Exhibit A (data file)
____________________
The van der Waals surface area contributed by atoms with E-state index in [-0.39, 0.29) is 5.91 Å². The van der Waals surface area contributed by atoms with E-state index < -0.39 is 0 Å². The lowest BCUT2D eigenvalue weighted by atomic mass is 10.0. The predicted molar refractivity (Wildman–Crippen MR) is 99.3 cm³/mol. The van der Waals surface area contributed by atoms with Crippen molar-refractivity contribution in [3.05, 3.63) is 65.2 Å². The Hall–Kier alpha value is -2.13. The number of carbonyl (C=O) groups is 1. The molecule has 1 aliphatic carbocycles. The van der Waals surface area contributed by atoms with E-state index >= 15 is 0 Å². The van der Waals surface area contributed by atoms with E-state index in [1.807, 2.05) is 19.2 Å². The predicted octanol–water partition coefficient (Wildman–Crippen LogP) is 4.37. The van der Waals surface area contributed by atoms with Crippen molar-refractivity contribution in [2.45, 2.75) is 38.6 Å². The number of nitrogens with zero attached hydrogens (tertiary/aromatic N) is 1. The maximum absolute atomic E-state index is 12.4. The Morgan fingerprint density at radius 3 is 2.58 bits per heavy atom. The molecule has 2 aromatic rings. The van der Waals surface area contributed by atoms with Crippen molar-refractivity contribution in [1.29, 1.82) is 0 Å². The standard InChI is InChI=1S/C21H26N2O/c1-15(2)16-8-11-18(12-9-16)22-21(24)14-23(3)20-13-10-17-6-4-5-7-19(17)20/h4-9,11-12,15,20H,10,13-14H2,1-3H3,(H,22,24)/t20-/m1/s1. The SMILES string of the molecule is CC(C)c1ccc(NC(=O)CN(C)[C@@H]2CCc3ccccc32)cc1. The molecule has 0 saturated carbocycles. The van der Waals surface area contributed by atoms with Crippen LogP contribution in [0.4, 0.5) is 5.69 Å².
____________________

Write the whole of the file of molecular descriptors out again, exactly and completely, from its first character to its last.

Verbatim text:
The van der Waals surface area contributed by atoms with E-state index in [-0.39, 0.29) is 5.91 Å². The van der Waals surface area contributed by atoms with E-state index < -0.39 is 0 Å². The lowest BCUT2D eigenvalue weighted by atomic mass is 10.0. The predicted molar refractivity (Wildman–Crippen MR) is 99.3 cm³/mol. The van der Waals surface area contributed by atoms with Crippen molar-refractivity contribution in [3.05, 3.63) is 65.2 Å². The Hall–Kier alpha value is -2.13. The number of carbonyl (C=O) groups is 1. The molecule has 1 aliphatic carbocycles. The van der Waals surface area contributed by atoms with E-state index >= 15 is 0 Å². The van der Waals surface area contributed by atoms with E-state index in [1.807, 2.05) is 19.2 Å². The predicted octanol–water partition coefficient (Wildman–Crippen LogP) is 4.37. The van der Waals surface area contributed by atoms with Crippen molar-refractivity contribution in [2.45, 2.75) is 38.6 Å². The number of nitrogens with zero attached hydrogens (tertiary/aromatic N) is 1. The maximum absolute atomic E-state index is 12.4. The Morgan fingerprint density at radius 3 is 2.58 bits per heavy atom. The molecule has 2 aromatic rings. The van der Waals surface area contributed by atoms with Crippen molar-refractivity contribution in [1.29, 1.82) is 0 Å². The standard InChI is InChI=1S/C21H26N2O/c1-15(2)16-8-11-18(12-9-16)22-21(24)14-23(3)20-13-10-17-6-4-5-7-19(17)20/h4-9,11-12,15,20H,10,13-14H2,1-3H3,(H,22,24)/t20-/m1/s1. The SMILES string of the molecule is CC(C)c1ccc(NC(=O)CN(C)[C@@H]2CCc3ccccc32)cc1. The molecule has 0 saturated carbocycles. The van der Waals surface area contributed by atoms with Crippen LogP contribution in [0.4, 0.5) is 5.69 Å².